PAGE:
Director, Playwright, Actress, Founder of YUBIWA Hotel
Born in Hokkaido in 1967, the Artistic Director of YUBIWA Hotel studied at Meiji University. The company’s main body of work includes Long Distance Love (2001), which was performed at the same time in Tokyo and NY through broadband during the September 9/11 incident; Candies (2006), which toured northern Europe; Massive Water (2012), which toured four cities in Brazil; and Heavenly Love, which was performed on the beach at Setouchi Art Festival 2013 and later on a train at Ichihara Art x Mix in 2014. She was named one of “The 100 Most influential Japanese Women in the World” by Newsweek Japan in 2006.

Professor, Department of Musical Creativity and the Environment, Tokyo University of the Arts
Sumiko Kumakura studied at the prestigious Paris West University Nanterre La Défense, earned a Bachelor of Arts in French Literature and Aesthetics Science of Arts from Keio University and a Master’s Degree in Philosophy from the Graduate School of Keio University. She was a director at Kigyo Mecenat Kyogikai (Association for Corporate Support of the Arts) from 1992 to 2002. In addition to community-based art projects, she is actively involved in the research and development of support for the arts by corporations and foundations. She has held her present post since 2002, where she works on such areas as Cultural Policy and Arts Management.

Shinya SATOHAssoc. Prof. Shinya SATOH
Associate Professor, Department of Architecture, Nihon University College of Science and Technology
Born in 1968 in Tokyo, Satoh is an architect whose output goes far beyond that of his peers in fine art, theatre and art projects. His main body of work includes conceptualisation for 1 PERSON/DAY (2008, Installation at Toride Art Project 2008), renovation of 3331 Arts Chiyoda (with Mejiro Studio, 2010), an advisory role in the creation of a map for theatrical work The Complete Manual of Evacuation – Tokyo (concept and direction by Akira Takayama, 2010), acting as a dramaturge for The House of Atreus in Sumida-ku, Toshima-ku, Miyake Island and Awaji Island (concept and direction by Kaku Nagashima, 2010-2013), and being a member of Tsukuri-kata Funk Band for the theatrical project Yotsuya Kaidan + Yotsuya Zoutan Shu (2013). Satoh has served as Planning Member for the Toshima Art Station Koso since 2011.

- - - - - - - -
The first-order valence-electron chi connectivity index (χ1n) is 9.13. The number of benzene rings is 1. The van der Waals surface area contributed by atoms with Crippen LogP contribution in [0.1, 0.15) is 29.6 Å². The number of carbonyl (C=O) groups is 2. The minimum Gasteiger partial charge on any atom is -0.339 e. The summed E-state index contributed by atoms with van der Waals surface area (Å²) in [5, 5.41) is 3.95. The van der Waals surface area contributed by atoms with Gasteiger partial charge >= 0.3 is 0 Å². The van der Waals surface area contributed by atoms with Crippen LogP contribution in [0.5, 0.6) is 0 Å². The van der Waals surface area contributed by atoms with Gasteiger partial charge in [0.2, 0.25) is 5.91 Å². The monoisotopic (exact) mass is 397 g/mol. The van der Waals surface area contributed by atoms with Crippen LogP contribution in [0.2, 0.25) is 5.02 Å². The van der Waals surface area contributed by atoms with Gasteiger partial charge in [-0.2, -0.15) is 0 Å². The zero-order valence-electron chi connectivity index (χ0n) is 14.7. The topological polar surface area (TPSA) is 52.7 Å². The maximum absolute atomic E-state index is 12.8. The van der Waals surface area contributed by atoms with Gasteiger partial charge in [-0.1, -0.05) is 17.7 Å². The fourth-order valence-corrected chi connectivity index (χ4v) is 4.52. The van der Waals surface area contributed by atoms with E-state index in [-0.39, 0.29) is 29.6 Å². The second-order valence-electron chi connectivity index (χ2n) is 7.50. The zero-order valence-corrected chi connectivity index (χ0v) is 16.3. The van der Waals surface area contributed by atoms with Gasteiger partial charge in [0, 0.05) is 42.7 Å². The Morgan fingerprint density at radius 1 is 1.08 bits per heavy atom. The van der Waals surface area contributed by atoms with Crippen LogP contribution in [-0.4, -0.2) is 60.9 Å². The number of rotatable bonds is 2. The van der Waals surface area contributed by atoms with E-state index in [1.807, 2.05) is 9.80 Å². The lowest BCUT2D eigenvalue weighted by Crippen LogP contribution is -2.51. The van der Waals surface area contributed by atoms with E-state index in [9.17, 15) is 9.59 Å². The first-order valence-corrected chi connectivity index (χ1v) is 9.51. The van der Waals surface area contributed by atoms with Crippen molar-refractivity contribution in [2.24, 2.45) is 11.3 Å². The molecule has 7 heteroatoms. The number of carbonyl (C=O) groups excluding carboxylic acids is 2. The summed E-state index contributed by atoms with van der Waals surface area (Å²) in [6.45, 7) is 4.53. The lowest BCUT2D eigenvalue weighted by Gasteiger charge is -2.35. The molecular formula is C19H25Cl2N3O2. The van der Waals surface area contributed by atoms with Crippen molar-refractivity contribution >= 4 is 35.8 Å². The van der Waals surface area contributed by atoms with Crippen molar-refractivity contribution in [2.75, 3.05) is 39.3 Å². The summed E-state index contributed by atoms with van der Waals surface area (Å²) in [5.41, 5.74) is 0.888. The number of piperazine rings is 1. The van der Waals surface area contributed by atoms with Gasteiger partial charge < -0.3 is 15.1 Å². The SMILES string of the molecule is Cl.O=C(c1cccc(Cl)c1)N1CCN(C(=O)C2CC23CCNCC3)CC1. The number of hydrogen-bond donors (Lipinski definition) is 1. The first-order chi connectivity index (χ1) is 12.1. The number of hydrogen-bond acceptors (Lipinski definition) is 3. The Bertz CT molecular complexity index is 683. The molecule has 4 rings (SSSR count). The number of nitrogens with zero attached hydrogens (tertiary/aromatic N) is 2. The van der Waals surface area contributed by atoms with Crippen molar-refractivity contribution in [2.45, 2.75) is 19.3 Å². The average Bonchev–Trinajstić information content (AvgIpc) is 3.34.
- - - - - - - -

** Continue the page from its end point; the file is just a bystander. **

Founder, Art Center Ongoing
Ogawa was born in Tokyo in 1967. After graduating from Musashino Art University in 2001, he received a Master’s from the Tokyo University Graduate School of Interdisciplinary Information Studies. Between 2002 and 2006, Ogawa organised the annual large-scale exhibition “Ongoing”, which comprised the selected works of applicants. Based on the network of artists established by this exhibition system, Ogawa opened alternative space Art Center Ongoing in Kichijoji in 2008. He also currently serves as a chief director for the TERATOTERA project, which connects the areas between Koenji Street and Kokubunji Street.

Producer and CEO of Akio Hayashi Office
Hayashi was born in Tokyo in 1984. Upon graduation from Ritsumeikan Asia Pacific University, Hayashi worked at BEPPU PROJECT as a general secretariat member and threw himself into projects that revitalise the local community through arts and tourism whilst using public spaces and commercial venues. Hayashi established his own company in 2013. He had previously joined International Exchange Placement Programme (2009, London), and India-Japan Entrepreneur Exchange Project (2012).


Program Officer, Tokyo Cultural Creation Project
Sakamoto was born in Tokyo in 1981. She received her master’s degree from Pratt Institute, Arts and Cultural Management in 2008 and has worked as a programme coordinator for Asian Contemporary Art Week at the Asia Society New York since 2007. Sakamoto has held her present post since 2010, taking charge of the Tokyo Art Research Lab that aims to foster human resources for art projects and contribute to the larger goal of establishing Tokyo as an Asian cultural hub.

Art Director and Founder of Yanaka-no-okatte
Tomizuka organises projects that provide spaces for people to experience different cultures and customs through the medium of art.

man visits a friend of his who is a mountain priest to request that he come and offer prayers to cure the unfortunate Taro.